“That country where it is always turning late in the year. That country where the hills are fog and the rivers are mist; where noons go quickly, dusks and twilights linger, and midnights stay.” – Ray Bradbury
Back in 2014, Ace Atkins co-authored an article with Michael Fechter for Outside magazine about a man named Jamie Smith. According to the article, Smith built a mini-empire based in large part on his wildly colorful background as an ex-CIA agent, Harvard graduate, and expert on weaponry and wartime tactics. Smith appeared on major news networks to talk about couterterrorism, and he ran a school for weekend warriors out in Mississippi. He convinced a Pennsylvania couple to hand him over $12 million dollars he promised to invest for them. He signed a book deal with William Morrow.
Then, as suspicions that his highly-touted background was nothing more than a carefully constructed house of cards began to bear fruit, Jamie Smith disappeared. Continue reading →
Nick Travers’ musician friend Fats is dead, and his saxophone—a vintage 1940s beauty—is missing. Determined to honor the memory of his late friend the only way he knows how, Travers sets out through the rain-soaked streets of New Orleans to recover the sax.
The plot of Last Fair Deal Gone Down, adapted from the short story of the same name by Ace Atkins, doesn’t get much more complicated than that, leaving Atkins and artist Marco Finnegan plenty of room to revel in the seedy Crescent City atmosphere. Continue reading →
Boston is burning, one abandoned building at a time.
It is a year after the fire that consumed the empty shell that was once the Holy Innocents church – a fire that resulted in the deaths of three Boston firefighters. Those deaths still haunt Jack McGee, a fellow firefighter who has grown increasingly frustrated with his own department’s investigation into the incident. So frustrated, in fact, that he does the near-unthinkable and reaches outside the firefighter family for help. The man he calls on is a P.I. named Spenser. Continue reading →
If I laid out the entire plot of Kill Switch, the eighth book in Jonathan Maberry’s Joe Ledger series, it would read like a synopsis of four or five books in two or three different genres. Most times, that would be a recipe for disaster, but Maberry somehow keeps all the balls in the air for over 500 pages, resulting in a satisfying thrill ride of a book.
Because I feel like I should offer some kind of synopsis, I’ll boil it down like so: Ledger and his crack team of operatives uncover a massive machine of mysterious intent at a remote military base in Antarctica – i.e., another day at the office for these guys. But things begin to diverge far from the norm as a hidden city and some giant penguin-like creatures come into play. Agents throughout the Department of Military Sciences (Ledger’s home turf), as well as agents of the CIA, FBI and other organizations, begin blowing assignments and, in some cases, committing outright acts of betrayal and treason. Strange power outtages in major American cities cause confusion and result in tragedy. Carefully constructed security measures are breached, allowing digital information and dangerous laboratory specimens to fall into the wrong hands. We learn that H.P. Lovecraft’s stories may be more fact than fiction. Meanwhile, a new prophet is emerging in the Middle East, and a child genius who may not be entirely human is constructing something called a God Machine. Continue reading →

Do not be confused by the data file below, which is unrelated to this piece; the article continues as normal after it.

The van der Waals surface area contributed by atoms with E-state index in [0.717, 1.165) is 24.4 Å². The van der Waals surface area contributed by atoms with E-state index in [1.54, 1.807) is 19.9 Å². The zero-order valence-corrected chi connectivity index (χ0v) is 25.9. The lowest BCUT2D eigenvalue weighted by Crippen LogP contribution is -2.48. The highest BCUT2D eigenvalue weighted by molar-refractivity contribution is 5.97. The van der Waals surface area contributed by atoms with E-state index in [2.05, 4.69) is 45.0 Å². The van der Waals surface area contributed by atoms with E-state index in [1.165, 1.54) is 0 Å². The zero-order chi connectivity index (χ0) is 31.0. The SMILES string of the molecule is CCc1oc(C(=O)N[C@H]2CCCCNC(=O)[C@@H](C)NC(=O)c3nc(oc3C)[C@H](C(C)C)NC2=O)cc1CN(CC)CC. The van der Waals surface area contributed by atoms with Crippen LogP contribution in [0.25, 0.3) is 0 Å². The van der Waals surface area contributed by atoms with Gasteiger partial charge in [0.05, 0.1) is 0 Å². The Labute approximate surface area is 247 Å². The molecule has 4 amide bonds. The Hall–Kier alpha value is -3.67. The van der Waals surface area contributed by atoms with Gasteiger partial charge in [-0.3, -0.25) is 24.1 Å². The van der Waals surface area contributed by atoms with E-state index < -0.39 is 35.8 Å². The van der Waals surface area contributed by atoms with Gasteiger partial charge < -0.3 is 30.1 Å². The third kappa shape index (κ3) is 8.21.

Chris Ould’s The Blood Strand is a solid start to a promised trilogy of novels set in the Faroes islands, a small, isolated community that’s just as complicated – and captivating – as the novel’s characters.
British police detective Jan Reyna was taken from the Faroes by his mother when he was just a child, and he’s never known why. Reyna returns when his estranged father falls ill, only to find his father has been implicated in a murder investigation. Evidence from that case points to blackmail, and the entire sordid affair begins to turn back in ever-tightening circles to include more members of Reyna’s family. Continue reading →
After nine novels and a number of short stories and novellas, sitting down with a new Hap and Leonard book is less like reading and more like meeting up with a couple of buddies to have a drink and swap some stories. That’s just about the highest compliment I know how to pay author Joe R. Lansdale, who has created a set of timeless characters who seem to live and breathe outside of his own considerable imagination. Continue reading →
Mark Morris continues his time-travelling, genre-smashing Obsidian Heart trilogy with The Society of Blood. Like any good trilogy middle child, Society is unencumbered by the need to set up plot points or tie up storylines; instead, it can simply take what’s been put into place and run wild until it’s thoroughly exhausted. And run wild it does, taking readers on a trip from Victorian times back to the modern world, with a plethora of ghastly murders, surreal villains and plot twists along the way. Continue reading →